You can't.

The shape of the planet will be one in which the surface gravity along the surface is equal at the poles and at the equator.

If you spin it faster, the planet will just bulge further.

The material strength of a reasonably large planet required to have not differ significantly from this is simply insane.

(by "gravity", I mean the sum of the gravitational attraction of the planet plus the inertial effects of rotation).

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    $\begingroup$ Wrong for Earth at the very least, Earth has freefall acceleration difference of about 0.065 m/s^2 at sea level for poles vs equator. So, spinning a planet up could produce the required effect. After all, if a planet is about to get torn apart by its own spin, would it not have zero effective freefall acceleration on its equator? And on the pole, it's nonzero by construction. $\endgroup$
    – Vesper
    Jun 12, 2023 at 8:27
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    $\begingroup$ @Vesper your comment is nonsense. the definition of a planet is it forms its own shape under the force of gravity. Now rocks aren't perfectly liquid, and there are other forces, so there can be an imbalance of a few percent, which the answer has not mentioned. If there were any significant imbalance, the body fails to meet the definition of a planet $\endgroup$
    – camelccc
    Jun 12, 2023 at 11:39
  • $\begingroup$ @camelccc The surface of a planet must follow an approximate surface of equal potential for its own self-gravity. That is very much not the same thing as a surface of equal force. $\endgroup$ Jun 12, 2023 at 13:18
  • $\begingroup$ @camelccc No, I think Vesper is right. Take a gravitational+rotational force field. At equipotential a fluid can be at rest in this field. But the force of gravity at each spot is the derivative of this field; that derivative need not be equal over the equipotential surface. The derivative is even normal to the equipotential surface; hence, if you froze the liquid, a ball bearing wouldn't roll on the surface. No need for the body to be rigid at all. $\endgroup$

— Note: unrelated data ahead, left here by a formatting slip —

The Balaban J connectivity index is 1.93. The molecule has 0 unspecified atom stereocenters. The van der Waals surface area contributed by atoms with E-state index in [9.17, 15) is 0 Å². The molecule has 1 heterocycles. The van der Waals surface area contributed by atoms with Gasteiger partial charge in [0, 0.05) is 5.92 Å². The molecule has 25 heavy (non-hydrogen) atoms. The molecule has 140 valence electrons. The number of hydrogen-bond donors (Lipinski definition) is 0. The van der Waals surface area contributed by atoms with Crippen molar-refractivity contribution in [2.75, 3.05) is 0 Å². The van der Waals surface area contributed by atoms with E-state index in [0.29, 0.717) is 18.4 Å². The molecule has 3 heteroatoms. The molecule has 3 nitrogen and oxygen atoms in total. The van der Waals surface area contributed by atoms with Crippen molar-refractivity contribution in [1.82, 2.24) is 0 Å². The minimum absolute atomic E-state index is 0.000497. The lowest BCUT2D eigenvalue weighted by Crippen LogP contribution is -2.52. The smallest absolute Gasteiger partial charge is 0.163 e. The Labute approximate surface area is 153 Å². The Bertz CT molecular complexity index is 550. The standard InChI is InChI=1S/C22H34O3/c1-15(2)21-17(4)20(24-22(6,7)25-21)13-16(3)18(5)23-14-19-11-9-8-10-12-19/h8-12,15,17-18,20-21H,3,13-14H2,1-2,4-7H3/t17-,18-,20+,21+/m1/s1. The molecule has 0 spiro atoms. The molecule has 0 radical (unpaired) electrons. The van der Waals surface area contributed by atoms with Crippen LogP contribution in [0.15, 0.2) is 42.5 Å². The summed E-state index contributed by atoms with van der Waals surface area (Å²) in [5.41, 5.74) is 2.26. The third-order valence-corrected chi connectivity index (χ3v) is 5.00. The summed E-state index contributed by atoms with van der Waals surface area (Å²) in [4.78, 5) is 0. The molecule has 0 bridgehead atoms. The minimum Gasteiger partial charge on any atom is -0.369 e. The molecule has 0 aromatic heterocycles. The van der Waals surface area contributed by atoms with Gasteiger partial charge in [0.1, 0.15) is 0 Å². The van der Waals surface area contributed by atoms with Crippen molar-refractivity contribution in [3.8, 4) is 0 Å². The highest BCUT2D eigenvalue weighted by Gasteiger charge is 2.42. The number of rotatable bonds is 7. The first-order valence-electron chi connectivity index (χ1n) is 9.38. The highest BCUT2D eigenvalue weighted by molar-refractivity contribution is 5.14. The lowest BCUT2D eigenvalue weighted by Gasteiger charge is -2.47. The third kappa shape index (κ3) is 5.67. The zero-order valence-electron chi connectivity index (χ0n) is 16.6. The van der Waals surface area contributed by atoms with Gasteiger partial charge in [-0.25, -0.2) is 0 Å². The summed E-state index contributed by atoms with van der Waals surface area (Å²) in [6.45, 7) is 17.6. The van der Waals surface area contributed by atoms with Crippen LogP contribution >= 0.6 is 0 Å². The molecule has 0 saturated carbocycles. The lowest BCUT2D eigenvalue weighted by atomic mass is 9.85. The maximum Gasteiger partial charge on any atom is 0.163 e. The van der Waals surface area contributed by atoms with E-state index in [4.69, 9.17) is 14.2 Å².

– Yakk
    Jun 12, 2023 at 14:27
  • $\begingroup$ @yakk this is nonsense, if the force is not equal, so is the pressure of the liquid under the surface not equal, and if the body cant be considered a liquid, its not a planet. Obviously the planets surface must also be an equipotential. which implies no lateral forces so no pressure gradients else the liquid will move. In reality, any such body with this level of spin will fly apart, likely recombining to give a planet with rings $\endgroup$
    – camelccc
    Jun 13, 2023 at 14:57
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Stephen H. Dole, in Habitable Planets For Man (1964):

https://www.rand.org/content/dam/rand/pubs/commercial_books/2007/RAND_CB179-1.pdf

Discusses the requirements necessary for world to be habitable for human beings (and also for multicellular land animals with the same environmental requirements as humans).

Other scientific discussions of planetary habitability are for liquid water using life in general, and not for humans and lifeforms with the same environmental requirements in particular.

On pages 41 to 46 the cases of rapidly rotating planets which become oblate in shape.

And on pages 58 to 61 Dole discussed limits on the planetary rotation rate of human habitable planets. Dole believed that a planet would be rotating too fast when the surface gravity at the equator dropped to zero and matter was lost from the planet, or when the shape of the surface became unstable and axial symmetry was lost. Dole believed that for planets in he size range of Human habitable worlds, a rotation so fast that a single rotation took 2 to 3 hours would result in an unstable planetary surface.

So you should check whether a rotation rate fast enough for to there to be a surface gravity at the poles 3 times as high as at the equator would be safe and stable for the planet.